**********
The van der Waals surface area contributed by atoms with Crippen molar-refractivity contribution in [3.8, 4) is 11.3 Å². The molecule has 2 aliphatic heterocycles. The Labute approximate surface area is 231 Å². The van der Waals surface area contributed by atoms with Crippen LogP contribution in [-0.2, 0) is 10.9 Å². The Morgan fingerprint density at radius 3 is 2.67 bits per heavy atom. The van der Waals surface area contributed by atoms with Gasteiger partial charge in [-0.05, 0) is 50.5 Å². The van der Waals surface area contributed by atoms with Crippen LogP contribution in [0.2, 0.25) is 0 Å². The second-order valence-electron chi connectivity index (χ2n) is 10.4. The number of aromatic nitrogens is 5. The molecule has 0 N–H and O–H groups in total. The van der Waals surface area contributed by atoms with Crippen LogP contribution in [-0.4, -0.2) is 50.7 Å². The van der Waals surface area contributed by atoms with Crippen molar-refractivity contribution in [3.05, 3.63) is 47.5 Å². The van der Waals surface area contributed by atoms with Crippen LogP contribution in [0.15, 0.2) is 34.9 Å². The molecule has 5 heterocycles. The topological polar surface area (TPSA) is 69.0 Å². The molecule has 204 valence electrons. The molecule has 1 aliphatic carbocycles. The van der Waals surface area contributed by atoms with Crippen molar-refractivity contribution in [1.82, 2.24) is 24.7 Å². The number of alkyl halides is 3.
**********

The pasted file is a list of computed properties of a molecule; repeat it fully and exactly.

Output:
The van der Waals surface area contributed by atoms with Crippen molar-refractivity contribution in [3.8, 4) is 11.3 Å². The molecule has 2 aliphatic heterocycles. The Labute approximate surface area is 231 Å². The van der Waals surface area contributed by atoms with Crippen LogP contribution in [-0.2, 0) is 10.9 Å². The Morgan fingerprint density at radius 3 is 2.67 bits per heavy atom. The van der Waals surface area contributed by atoms with Gasteiger partial charge in [-0.05, 0) is 50.5 Å². The van der Waals surface area contributed by atoms with Crippen LogP contribution in [0.2, 0.25) is 0 Å². The second-order valence-electron chi connectivity index (χ2n) is 10.4. The number of aromatic nitrogens is 5. The molecule has 0 N–H and O–H groups in total. The van der Waals surface area contributed by atoms with Crippen LogP contribution in [-0.4, -0.2) is 50.7 Å². The van der Waals surface area contributed by atoms with Crippen molar-refractivity contribution in [3.05, 3.63) is 47.5 Å². The van der Waals surface area contributed by atoms with Crippen LogP contribution in [0.15, 0.2) is 34.9 Å². The molecule has 5 heterocycles. The topological polar surface area (TPSA) is 69.0 Å². The molecule has 204 valence electrons. The molecule has 1 aliphatic carbocycles. The van der Waals surface area contributed by atoms with Crippen molar-refractivity contribution in [1.82, 2.24) is 24.7 Å². The number of alkyl halides is 3.